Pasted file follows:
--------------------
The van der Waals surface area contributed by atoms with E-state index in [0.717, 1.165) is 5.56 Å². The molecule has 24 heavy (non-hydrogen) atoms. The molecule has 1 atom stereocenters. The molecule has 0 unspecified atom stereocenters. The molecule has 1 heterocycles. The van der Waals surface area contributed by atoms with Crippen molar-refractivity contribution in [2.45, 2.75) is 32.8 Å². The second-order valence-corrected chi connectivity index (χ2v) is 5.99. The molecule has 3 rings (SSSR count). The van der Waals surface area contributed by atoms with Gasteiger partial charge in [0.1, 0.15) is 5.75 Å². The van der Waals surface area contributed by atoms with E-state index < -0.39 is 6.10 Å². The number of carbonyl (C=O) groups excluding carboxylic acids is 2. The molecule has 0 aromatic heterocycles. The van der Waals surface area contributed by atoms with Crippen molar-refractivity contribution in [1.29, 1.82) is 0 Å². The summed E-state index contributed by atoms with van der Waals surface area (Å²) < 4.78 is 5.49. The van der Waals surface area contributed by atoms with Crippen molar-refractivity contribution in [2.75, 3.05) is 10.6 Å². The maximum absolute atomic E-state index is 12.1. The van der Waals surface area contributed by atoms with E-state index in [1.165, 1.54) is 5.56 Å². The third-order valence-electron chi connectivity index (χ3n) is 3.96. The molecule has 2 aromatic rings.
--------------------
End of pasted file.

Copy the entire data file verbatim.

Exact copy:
The van der Waals surface area contributed by atoms with E-state index in [0.717, 1.165) is 5.56 Å². The molecule has 24 heavy (non-hydrogen) atoms. The molecule has 1 atom stereocenters. The molecule has 0 unspecified atom stereocenters. The molecule has 1 heterocycles. The van der Waals surface area contributed by atoms with Crippen molar-refractivity contribution in [2.45, 2.75) is 32.8 Å². The second-order valence-corrected chi connectivity index (χ2v) is 5.99. The molecule has 3 rings (SSSR count). The van der Waals surface area contributed by atoms with Gasteiger partial charge in [0.1, 0.15) is 5.75 Å². The van der Waals surface area contributed by atoms with E-state index < -0.39 is 6.10 Å². The number of carbonyl (C=O) groups excluding carboxylic acids is 2. The molecule has 0 aromatic heterocycles. The van der Waals surface area contributed by atoms with Crippen molar-refractivity contribution in [1.29, 1.82) is 0 Å². The summed E-state index contributed by atoms with van der Waals surface area (Å²) < 4.78 is 5.49. The van der Waals surface area contributed by atoms with Crippen molar-refractivity contribution in [2.75, 3.05) is 10.6 Å². The maximum absolute atomic E-state index is 12.1. The van der Waals surface area contributed by atoms with E-state index in [1.165, 1.54) is 5.56 Å². The third-order valence-electron chi connectivity index (χ3n) is 3.96. The molecule has 2 aromatic rings.